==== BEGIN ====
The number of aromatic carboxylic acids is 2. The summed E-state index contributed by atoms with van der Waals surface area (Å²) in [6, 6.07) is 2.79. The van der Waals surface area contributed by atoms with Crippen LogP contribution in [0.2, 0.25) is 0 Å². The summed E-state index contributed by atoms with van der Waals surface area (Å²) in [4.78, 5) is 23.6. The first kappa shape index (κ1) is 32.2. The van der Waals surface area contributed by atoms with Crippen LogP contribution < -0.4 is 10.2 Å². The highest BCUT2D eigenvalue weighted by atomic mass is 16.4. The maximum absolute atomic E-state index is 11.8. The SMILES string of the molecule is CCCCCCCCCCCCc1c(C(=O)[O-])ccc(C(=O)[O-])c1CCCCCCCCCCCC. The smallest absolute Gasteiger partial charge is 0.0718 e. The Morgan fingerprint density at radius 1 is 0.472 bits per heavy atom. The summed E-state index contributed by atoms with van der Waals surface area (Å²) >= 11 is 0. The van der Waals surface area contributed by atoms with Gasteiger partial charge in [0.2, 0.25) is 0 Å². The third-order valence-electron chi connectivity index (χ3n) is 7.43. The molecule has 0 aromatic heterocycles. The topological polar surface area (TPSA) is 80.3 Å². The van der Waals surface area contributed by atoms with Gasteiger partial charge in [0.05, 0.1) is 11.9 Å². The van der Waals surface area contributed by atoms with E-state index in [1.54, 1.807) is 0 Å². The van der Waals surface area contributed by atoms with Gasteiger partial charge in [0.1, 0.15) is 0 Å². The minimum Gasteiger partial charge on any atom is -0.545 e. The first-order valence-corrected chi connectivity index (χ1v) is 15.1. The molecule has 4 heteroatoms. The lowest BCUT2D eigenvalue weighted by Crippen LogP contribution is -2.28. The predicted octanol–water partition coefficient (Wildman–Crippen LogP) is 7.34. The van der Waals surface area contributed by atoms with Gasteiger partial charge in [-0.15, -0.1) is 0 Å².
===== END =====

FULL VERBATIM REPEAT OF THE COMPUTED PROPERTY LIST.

The number of aromatic carboxylic acids is 2. The summed E-state index contributed by atoms with van der Waals surface area (Å²) in [6, 6.07) is 2.79. The van der Waals surface area contributed by atoms with Crippen LogP contribution in [0.2, 0.25) is 0 Å². The summed E-state index contributed by atoms with van der Waals surface area (Å²) in [4.78, 5) is 23.6. The first kappa shape index (κ1) is 32.2. The van der Waals surface area contributed by atoms with Crippen LogP contribution < -0.4 is 10.2 Å². The highest BCUT2D eigenvalue weighted by atomic mass is 16.4. The maximum absolute atomic E-state index is 11.8. The SMILES string of the molecule is CCCCCCCCCCCCc1c(C(=O)[O-])ccc(C(=O)[O-])c1CCCCCCCCCCCC. The smallest absolute Gasteiger partial charge is 0.0718 e. The Morgan fingerprint density at radius 1 is 0.472 bits per heavy atom. The summed E-state index contributed by atoms with van der Waals surface area (Å²) >= 11 is 0. The van der Waals surface area contributed by atoms with Gasteiger partial charge in [0.2, 0.25) is 0 Å². The third-order valence-electron chi connectivity index (χ3n) is 7.43. The molecule has 0 aromatic heterocycles. The topological polar surface area (TPSA) is 80.3 Å². The van der Waals surface area contributed by atoms with Gasteiger partial charge in [0.05, 0.1) is 11.9 Å². The van der Waals surface area contributed by atoms with E-state index in [1.54, 1.807) is 0 Å². The van der Waals surface area contributed by atoms with Gasteiger partial charge in [0.1, 0.15) is 0 Å². The minimum Gasteiger partial charge on any atom is -0.545 e. The first-order valence-corrected chi connectivity index (χ1v) is 15.1. The molecule has 4 heteroatoms. The lowest BCUT2D eigenvalue weighted by Crippen LogP contribution is -2.28. The predicted octanol–water partition coefficient (Wildman–Crippen LogP) is 7.34. The van der Waals surface area contributed by atoms with Gasteiger partial charge in [-0.15, -0.1) is 0 Å².